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2008 UNCITRAL Digest of case law on the United Nations Convention on the International Sale of Goods

Digest of Article 12 case law [reproduced with permission of UNCITRAL] [*]

[Text of article
Introduction
Sphere of application and effects]

Article 12

Any provision of article 11, article 29 or Part II of this Convention that allows a contract of sale or its modification or termination by agreement or any offer, acceptance or other indication of intention to be made in any form other than in writing does not apply where any party has his place of business in a Contracting State which has made a declaration under article 96 of this Convention. The parties may not derogate from or vary the effect of this article.

INTRODUCTION

1. Some States consider it important that contracts and related matters -- such as contract modifications, consensual contract terminations, and even communications that are part of the contract formation process be in writing. Articles 12 and 96 of the Convention permit a Contracting State to make a declaration that recognizes this policy: a reservation under article 96 operates, as provided in article 12, to prevent the application of any provision of article 11, article 29 or Part II of the Convention that allows a contract of sale or its modification or termination by agreement or any offer, acceptance, or other indication of intention to be made in any form other than in writing where any party has his place of business in that Contracting State.[1] Article 96, however, limits the availability of the reservation to those Contracting States whose legislation requires contracts of sale to be concluded in or evidenced by writing.

2. As provided in the second sentence of article 12, and as confirmed by both the drafting history of the provision [2] and case law, article 12 -- unlike most provisions of the Convention -- cannot be derogated from.[3]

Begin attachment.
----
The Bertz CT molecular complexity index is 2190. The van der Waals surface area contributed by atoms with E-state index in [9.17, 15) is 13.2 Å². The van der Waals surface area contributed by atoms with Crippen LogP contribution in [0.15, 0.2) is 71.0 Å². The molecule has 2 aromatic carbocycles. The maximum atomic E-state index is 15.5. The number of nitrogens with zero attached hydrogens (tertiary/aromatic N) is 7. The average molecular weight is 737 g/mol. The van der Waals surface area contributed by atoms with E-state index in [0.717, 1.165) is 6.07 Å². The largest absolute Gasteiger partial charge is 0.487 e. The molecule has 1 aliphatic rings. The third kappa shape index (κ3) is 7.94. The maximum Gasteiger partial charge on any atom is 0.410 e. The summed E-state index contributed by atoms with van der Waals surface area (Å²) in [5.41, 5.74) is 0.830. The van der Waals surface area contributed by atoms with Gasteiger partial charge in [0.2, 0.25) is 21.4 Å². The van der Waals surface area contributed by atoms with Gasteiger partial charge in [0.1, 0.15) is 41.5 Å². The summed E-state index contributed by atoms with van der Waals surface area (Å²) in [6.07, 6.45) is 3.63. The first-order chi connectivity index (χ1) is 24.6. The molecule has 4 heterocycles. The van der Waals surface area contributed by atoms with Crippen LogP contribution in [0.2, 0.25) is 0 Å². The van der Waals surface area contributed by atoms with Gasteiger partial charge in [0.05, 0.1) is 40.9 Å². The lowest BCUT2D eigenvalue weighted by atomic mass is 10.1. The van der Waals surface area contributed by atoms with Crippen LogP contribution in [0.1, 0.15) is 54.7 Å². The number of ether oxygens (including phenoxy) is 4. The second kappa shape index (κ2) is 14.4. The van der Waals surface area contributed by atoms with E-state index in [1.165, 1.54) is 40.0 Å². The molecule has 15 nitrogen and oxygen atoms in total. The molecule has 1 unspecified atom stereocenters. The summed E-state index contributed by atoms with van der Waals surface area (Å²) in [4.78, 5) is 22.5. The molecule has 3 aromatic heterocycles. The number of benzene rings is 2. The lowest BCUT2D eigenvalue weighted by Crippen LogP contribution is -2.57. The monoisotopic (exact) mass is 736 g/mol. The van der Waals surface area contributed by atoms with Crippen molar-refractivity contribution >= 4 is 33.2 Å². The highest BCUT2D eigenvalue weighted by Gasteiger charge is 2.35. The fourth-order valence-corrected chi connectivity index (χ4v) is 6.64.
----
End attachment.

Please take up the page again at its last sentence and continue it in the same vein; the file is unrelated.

Sphere of application and effects

3. Both the language and the drafting history of article 12 confirm that, under the provision, an article 96 reservation operates only against the informality effects of article 11, article 29, or Part II of this Convention; thus article 12 does not cover all notices or indications of intention under the Convention, but is confined to those that relate to the expression of the contract itself, or to its formation, modification or termination by agreement.[4]

4. Article 12 provides that the Convention's freedom from-form-requirements principle is not directly applicable where one party has its relevant place of business in a State that made a declaration under article 96,[5] but different views exist as to the further effects of such a reservation. According to one view, the mere fact that one party has its place of business in a State that made an article 96 reservation does not necessarily bring the form requirements of that State into play;[6] instead, the applicable form requirements -- if any -- will depend on the rules of private international of the forum. Under this approach, if PIL rules lead to the law of a State that made an article 96 reservation, the form requirements of that State will apply; where, on the other hand, the law of a contracting State that did not make an article 96 reservation is applicable, the freedom-from-form-requirements rule of article 11 governs.[7] The opposing view is that, if one party has its relevant place of business in an article 96 reservatory State, writing requirements apply.[8]